Carla van Huyssteen – a sucker for punishment
29 June 2016
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Brad Brown: Welcome onto Old Mutual Live, great things start here, great things start now. It’s quite nice this time of the year to talk about some other things other than the Old Mutual Two Oceans and Comrades. Not that I’m saying there’s anything wrong with those races. But it’s time to realise that there is life after those races and there’s some pretty cool things on the calendar and the horizon here in South Africa.
We’ve got some athletes who are phenomenal athletes in their own rights that don’t particularly race those races. We’ve got one of those athletes on the podcast today. It’s great to catch up once again, Carla van Huyssteen, welcome onto Old Mutual Live.
Carla van Huyssteen: Thank you very much for having me.
BB: Carla, you come from a very multi-sporty background, obviously you’re a very strong runner. That I would guess is your forte and you love running. But looking at 2015, you had quite an up and down year coming off a big injury, you ended up breaking your wrist.
Then end of the year you were racing really well, back into it, obviously rejuvenated after the break. But this year, 2016, has been pretty rough for you from a racing perspective. It’s been go, go, go, pretty much from the beginning of the year.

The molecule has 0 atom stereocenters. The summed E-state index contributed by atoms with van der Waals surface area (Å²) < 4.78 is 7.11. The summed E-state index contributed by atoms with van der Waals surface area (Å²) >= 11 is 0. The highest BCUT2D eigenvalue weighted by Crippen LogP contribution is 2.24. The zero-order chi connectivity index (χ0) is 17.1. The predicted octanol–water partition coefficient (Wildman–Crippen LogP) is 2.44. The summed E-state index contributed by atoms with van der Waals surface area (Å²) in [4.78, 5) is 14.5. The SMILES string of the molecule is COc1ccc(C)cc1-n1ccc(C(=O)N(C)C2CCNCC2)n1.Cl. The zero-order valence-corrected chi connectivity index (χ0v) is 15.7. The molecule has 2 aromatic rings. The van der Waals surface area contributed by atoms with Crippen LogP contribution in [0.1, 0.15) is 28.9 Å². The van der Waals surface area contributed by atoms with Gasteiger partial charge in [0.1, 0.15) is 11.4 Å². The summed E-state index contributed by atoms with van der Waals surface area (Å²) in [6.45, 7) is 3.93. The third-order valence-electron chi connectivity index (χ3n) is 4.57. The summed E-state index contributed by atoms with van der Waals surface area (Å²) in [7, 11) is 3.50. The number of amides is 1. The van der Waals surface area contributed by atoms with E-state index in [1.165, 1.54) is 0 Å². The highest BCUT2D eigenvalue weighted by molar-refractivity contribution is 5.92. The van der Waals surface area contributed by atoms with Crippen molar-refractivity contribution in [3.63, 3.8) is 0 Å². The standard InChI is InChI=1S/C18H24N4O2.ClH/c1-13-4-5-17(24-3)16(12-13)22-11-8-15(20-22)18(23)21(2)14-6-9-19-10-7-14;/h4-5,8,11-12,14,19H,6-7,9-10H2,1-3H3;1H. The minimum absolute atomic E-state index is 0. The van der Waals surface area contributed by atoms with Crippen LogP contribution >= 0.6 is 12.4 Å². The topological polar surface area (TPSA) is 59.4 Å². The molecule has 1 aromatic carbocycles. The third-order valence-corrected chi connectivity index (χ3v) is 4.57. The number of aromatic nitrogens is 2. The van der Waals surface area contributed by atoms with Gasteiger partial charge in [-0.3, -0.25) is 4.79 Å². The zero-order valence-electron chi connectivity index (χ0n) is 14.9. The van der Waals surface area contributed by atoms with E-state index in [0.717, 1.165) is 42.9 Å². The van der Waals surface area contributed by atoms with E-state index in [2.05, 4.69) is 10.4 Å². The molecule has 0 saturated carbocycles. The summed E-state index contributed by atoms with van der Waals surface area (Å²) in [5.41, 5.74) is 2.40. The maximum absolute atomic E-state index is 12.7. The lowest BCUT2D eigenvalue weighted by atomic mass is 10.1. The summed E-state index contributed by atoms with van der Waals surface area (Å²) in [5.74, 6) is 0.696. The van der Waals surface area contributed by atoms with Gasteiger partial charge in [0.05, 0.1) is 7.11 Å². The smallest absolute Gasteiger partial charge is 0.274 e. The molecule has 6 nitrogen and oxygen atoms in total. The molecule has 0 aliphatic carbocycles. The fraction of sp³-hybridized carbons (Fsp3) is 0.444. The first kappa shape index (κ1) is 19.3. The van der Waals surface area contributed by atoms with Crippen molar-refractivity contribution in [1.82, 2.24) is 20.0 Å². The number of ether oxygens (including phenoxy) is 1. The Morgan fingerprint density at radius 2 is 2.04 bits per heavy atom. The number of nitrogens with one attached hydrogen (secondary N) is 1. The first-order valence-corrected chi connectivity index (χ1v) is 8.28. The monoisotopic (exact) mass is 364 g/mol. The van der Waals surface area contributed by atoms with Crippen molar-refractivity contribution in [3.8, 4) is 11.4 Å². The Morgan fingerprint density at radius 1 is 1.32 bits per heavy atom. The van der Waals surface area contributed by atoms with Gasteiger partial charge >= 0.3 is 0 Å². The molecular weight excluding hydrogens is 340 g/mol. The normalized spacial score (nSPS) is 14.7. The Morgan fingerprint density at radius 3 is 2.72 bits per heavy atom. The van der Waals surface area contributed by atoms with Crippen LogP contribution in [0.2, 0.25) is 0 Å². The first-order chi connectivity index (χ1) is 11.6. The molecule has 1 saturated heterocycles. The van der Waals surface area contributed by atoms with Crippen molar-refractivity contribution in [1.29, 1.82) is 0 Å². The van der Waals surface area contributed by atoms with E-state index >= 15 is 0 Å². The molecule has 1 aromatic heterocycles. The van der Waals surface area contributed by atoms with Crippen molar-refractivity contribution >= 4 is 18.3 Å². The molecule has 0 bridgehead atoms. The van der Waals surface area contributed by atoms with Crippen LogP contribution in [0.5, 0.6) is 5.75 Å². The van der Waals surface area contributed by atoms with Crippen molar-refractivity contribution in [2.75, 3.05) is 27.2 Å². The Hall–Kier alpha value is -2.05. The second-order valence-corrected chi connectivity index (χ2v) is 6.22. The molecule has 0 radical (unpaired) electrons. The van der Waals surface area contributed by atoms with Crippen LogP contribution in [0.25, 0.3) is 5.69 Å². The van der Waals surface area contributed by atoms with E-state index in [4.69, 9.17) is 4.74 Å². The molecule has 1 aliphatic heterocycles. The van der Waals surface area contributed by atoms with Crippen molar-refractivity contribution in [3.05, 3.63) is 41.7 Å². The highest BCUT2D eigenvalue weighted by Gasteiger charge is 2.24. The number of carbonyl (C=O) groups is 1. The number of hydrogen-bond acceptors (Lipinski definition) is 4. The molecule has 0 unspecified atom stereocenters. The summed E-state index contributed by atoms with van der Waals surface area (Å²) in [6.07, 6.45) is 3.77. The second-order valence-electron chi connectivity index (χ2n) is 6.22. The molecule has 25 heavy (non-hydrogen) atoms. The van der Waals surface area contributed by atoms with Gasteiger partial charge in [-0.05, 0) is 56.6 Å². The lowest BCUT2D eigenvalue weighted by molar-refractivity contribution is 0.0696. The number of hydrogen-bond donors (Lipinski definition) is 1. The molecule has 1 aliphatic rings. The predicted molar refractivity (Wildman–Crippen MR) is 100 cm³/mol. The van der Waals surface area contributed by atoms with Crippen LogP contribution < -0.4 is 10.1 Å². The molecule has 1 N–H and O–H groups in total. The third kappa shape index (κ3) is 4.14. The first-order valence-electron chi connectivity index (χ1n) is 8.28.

Being a Jane of all trades keeps you busy
CVH: That’s correct. Sometimes you make the mistake of after ending a year very well, just sort of going at it again at the beginning of the next year, especially with our racing calendar. From January onwards it was literally back to back racing from Jan/Feb/March. Being a multi-sport athlete and a very enthusiastic one as well, I do tend to keep myself very busy.
If it’s Xterra’s or if it’s trail running or even, I did Tour of Good Hope, which is a pure road race. Then the weekend thereafter did African X trail running. I have been sort of pounding my body a little bit at the beginning of the year. Somewhere along the line I’ll have to think of resting somewhere.
BB: You find it had to say no, don’t you?
CVH: I have the biggest FOMO ever, I don’t know. I know people say you suffer from it and everyone seems to be suffering from it these days. But I know I just love racing and I love going to the events really. Sometimes the racing part of it, it’s not that enjoyable if you’re tired. But just the event itself is always so well represented and I just love going to all the different races. Ja, I do have a little thing, I’ll race till I’m dead. But I think that’s not necessarily the cleverest way of going about it.
Mixing it up with all different kinds of events
BB: No, if you carry on like that, this might kill you, that’s probably not the best way to do it. You recently did an IMPI Challenge, I think it was your first one for a couple of years. You ended up winning the thing, that’s quite an interesting change as well, to again, it’s multi-sport, but it’s slightly different.